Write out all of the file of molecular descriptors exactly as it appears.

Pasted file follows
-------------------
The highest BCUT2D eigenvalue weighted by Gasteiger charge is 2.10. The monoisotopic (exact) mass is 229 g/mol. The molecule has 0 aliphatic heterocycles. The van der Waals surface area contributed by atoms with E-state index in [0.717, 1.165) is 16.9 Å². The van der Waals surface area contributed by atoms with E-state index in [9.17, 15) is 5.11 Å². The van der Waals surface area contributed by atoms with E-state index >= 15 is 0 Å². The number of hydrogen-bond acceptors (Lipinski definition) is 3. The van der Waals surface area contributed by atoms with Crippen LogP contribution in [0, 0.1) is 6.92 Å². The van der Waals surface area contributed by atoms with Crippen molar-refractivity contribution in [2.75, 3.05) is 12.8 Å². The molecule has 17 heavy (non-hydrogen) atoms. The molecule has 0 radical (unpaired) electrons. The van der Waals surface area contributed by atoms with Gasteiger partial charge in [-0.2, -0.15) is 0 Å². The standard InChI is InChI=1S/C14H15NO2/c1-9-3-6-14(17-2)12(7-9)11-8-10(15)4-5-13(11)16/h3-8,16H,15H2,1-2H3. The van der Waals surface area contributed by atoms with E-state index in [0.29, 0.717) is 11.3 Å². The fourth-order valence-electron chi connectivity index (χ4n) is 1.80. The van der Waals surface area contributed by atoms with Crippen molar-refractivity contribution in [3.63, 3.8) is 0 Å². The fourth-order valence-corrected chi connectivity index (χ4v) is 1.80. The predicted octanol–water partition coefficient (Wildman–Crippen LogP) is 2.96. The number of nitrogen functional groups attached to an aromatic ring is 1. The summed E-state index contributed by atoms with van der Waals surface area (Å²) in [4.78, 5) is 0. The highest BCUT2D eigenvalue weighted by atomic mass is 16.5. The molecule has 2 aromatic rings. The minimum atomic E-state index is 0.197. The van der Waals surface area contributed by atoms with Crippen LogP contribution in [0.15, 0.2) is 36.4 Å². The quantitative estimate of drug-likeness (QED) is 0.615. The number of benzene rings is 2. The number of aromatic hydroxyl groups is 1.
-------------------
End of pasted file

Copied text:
The highest BCUT2D eigenvalue weighted by Gasteiger charge is 2.10. The monoisotopic (exact) mass is 229 g/mol. The molecule has 0 aliphatic heterocycles. The van der Waals surface area contributed by atoms with E-state index in [0.717, 1.165) is 16.9 Å². The van der Waals surface area contributed by atoms with E-state index in [9.17, 15) is 5.11 Å². The van der Waals surface area contributed by atoms with E-state index >= 15 is 0 Å². The number of hydrogen-bond acceptors (Lipinski definition) is 3. The van der Waals surface area contributed by atoms with Crippen LogP contribution in [0, 0.1) is 6.92 Å². The van der Waals surface area contributed by atoms with Crippen molar-refractivity contribution in [2.75, 3.05) is 12.8 Å². The molecule has 17 heavy (non-hydrogen) atoms. The molecule has 0 radical (unpaired) electrons. The van der Waals surface area contributed by atoms with Gasteiger partial charge in [-0.2, -0.15) is 0 Å². The standard InChI is InChI=1S/C14H15NO2/c1-9-3-6-14(17-2)12(7-9)11-8-10(15)4-5-13(11)16/h3-8,16H,15H2,1-2H3. The van der Waals surface area contributed by atoms with E-state index in [0.29, 0.717) is 11.3 Å². The fourth-order valence-electron chi connectivity index (χ4n) is 1.80. The van der Waals surface area contributed by atoms with Crippen molar-refractivity contribution in [3.63, 3.8) is 0 Å². The fourth-order valence-corrected chi connectivity index (χ4v) is 1.80. The predicted octanol–water partition coefficient (Wildman–Crippen LogP) is 2.96. The number of nitrogen functional groups attached to an aromatic ring is 1. The summed E-state index contributed by atoms with van der Waals surface area (Å²) in [4.78, 5) is 0. The highest BCUT2D eigenvalue weighted by atomic mass is 16.5. The molecule has 2 aromatic rings. The minimum atomic E-state index is 0.197. The van der Waals surface area contributed by atoms with Crippen LogP contribution in [0.15, 0.2) is 36.4 Å². The quantitative estimate of drug-likeness (QED) is 0.615. The number of benzene rings is 2. The number of aromatic hydroxyl groups is 1.